87 Our Contributions  Simple mathematical analysis for AR model of Hilbert envelopes.  Investigating the resolution properties of FDLP.  Gain normalization of FDLP Envelopes

88 Our Contributions  Simple mathematical analysis for AR model of Hilbert envelopes.  Investigating the resolution properties of FDLP.  Gain normalization of FDLP Envelopes

89 Our Contributions  Short-term feature extraction using FDLP –Improvements in reverb speech recog.  Modulation feature extraction – Phoneme recognition in noisy speech.  Speech and audio codec development using AM-FM signals from FDLP.

90 Our Contributions  Short-term feature extraction using FDLP –Improvements in reverb speech recog.  Modulation feature extraction – Phoneme recognition in noisy speech.  Speech and audio codec development using AM-FM signals from FDLP.

91 Our Contributions  Short-term feature extraction using FDLP –Improvements in reverb speech recog.  Modulation feature extraction – Phoneme recognition in noisy speech.  Speech and audio codec development using AM-FM signals from FDLP.

92 Acknowledgements  Lab Buddies – Samuel Thomas, Sivaram Garimella, Padmanbhan Rajan, Harish Mallidi, Vijay Peddinti, Thomas Janu, Aren Jansen.  Idiap personnel – Petr Motlicek, Joel Pinto, Mathew Doss.  IBM personnel – Jason Pelecanos, Mohamed Omar  Others – Xinhui Zhou, Daniel Romero, Marios Athineos, David Gelbart, Harinath Garudadri.

93 Thank You

94 Evidences  Physiological evidences -  Spectro-temporal receptive fields [Shamma et.al. 2001]  Psycho-physical evidences -  Perceptual importance of modulation frequencies [Drullman et al. 1994].  Syllable recognition from temporal modulations with minimal spectral cues [Shannon et al., 1995].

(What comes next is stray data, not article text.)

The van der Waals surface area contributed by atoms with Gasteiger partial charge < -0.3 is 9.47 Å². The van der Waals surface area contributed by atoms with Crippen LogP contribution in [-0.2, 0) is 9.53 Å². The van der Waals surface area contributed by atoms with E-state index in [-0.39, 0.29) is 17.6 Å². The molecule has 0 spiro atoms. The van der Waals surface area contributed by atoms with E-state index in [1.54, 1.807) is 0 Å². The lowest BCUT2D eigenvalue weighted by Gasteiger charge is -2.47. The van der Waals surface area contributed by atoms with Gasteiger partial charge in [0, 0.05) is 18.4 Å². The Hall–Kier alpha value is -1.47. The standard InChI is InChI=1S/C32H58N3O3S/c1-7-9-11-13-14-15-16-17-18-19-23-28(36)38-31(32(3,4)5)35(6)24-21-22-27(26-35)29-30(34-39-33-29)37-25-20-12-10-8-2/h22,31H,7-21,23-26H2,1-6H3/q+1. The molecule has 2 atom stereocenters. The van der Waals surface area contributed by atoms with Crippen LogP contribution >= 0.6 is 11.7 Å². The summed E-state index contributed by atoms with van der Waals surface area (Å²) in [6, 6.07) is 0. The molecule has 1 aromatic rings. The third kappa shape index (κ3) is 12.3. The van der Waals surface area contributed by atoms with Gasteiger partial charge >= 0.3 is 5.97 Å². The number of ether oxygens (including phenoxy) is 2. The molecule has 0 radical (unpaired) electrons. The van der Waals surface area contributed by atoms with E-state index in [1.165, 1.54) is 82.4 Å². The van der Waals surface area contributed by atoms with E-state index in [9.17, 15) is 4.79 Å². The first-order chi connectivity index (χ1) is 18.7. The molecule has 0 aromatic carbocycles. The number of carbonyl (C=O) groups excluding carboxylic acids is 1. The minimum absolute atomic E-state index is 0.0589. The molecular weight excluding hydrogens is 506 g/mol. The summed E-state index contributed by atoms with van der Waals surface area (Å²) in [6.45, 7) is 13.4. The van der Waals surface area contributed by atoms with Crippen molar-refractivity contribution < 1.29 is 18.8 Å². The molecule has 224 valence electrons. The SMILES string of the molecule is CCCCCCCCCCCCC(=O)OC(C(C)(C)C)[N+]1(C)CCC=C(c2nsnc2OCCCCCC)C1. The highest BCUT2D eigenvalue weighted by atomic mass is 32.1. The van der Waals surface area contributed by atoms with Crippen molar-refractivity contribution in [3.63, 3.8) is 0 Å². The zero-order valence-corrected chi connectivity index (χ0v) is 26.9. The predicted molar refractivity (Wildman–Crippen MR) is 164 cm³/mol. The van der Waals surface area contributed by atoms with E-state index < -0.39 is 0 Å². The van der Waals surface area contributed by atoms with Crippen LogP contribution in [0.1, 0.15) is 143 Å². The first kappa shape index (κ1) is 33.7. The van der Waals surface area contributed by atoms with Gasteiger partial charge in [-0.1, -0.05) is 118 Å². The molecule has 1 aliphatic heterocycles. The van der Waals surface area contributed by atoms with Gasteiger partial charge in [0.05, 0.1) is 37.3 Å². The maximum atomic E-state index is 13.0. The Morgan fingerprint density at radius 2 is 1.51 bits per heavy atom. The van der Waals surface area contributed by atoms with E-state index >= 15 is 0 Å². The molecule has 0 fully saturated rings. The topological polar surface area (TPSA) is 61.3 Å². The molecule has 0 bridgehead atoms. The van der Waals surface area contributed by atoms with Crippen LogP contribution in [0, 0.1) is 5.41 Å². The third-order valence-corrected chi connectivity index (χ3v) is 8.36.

95 Evidences  Physiological evidences -  Spectro-temporal receptive fields [Shamma et.al. 2001].  Psycho-physical evidences -  Perceptual importance of modulation frequencies [Drullman et al. 1994].  Syllable recognition from temporal modulations with minimal spectral cues [Shannon et al., 1995].

96 Applications  Modulation spectra has been used in the past  Speech intelligibility [Houtgast et al, 1980].  RASTA processing [Hermansky et al, 1994].  Speech recognition [Kingsbury et al, 1998].  AM-FM decomposition [Kumaresan et al, 1999].  Sound texture modeling [Athineos et al, 2003].  Sound source separation [King et al, 2010].

97 Linear Prediction – Time Domain  Current sample expressed as a linear combination of past samples n n- 1 n- 2 n- 3 a3a3 a2a2 a1a1

98 Linear Prediction – Time Domain

99 AR model of Power Spectrum

100

101

102

103 AR model of power spectrum

104 Hilbert Envelope - Definition

105 Hilbert Envelope c. FDLP Env. b. Hilb. Env. a. Speech

106 Duality LP FDLP

107 LP in Time and Frequency

108 AM-FM Decomposition a.Signal b.Hilb. Env. c.FDLP Env. d.AM comp. e.FM comp.

109 Spectrogram Comparison FDLP Sriram Ganapathy, Samuel Thomas and H. Hermansky, “Comparison of Modulation Frequency Features for Speech Recognition", ICASSP, 2010. PLP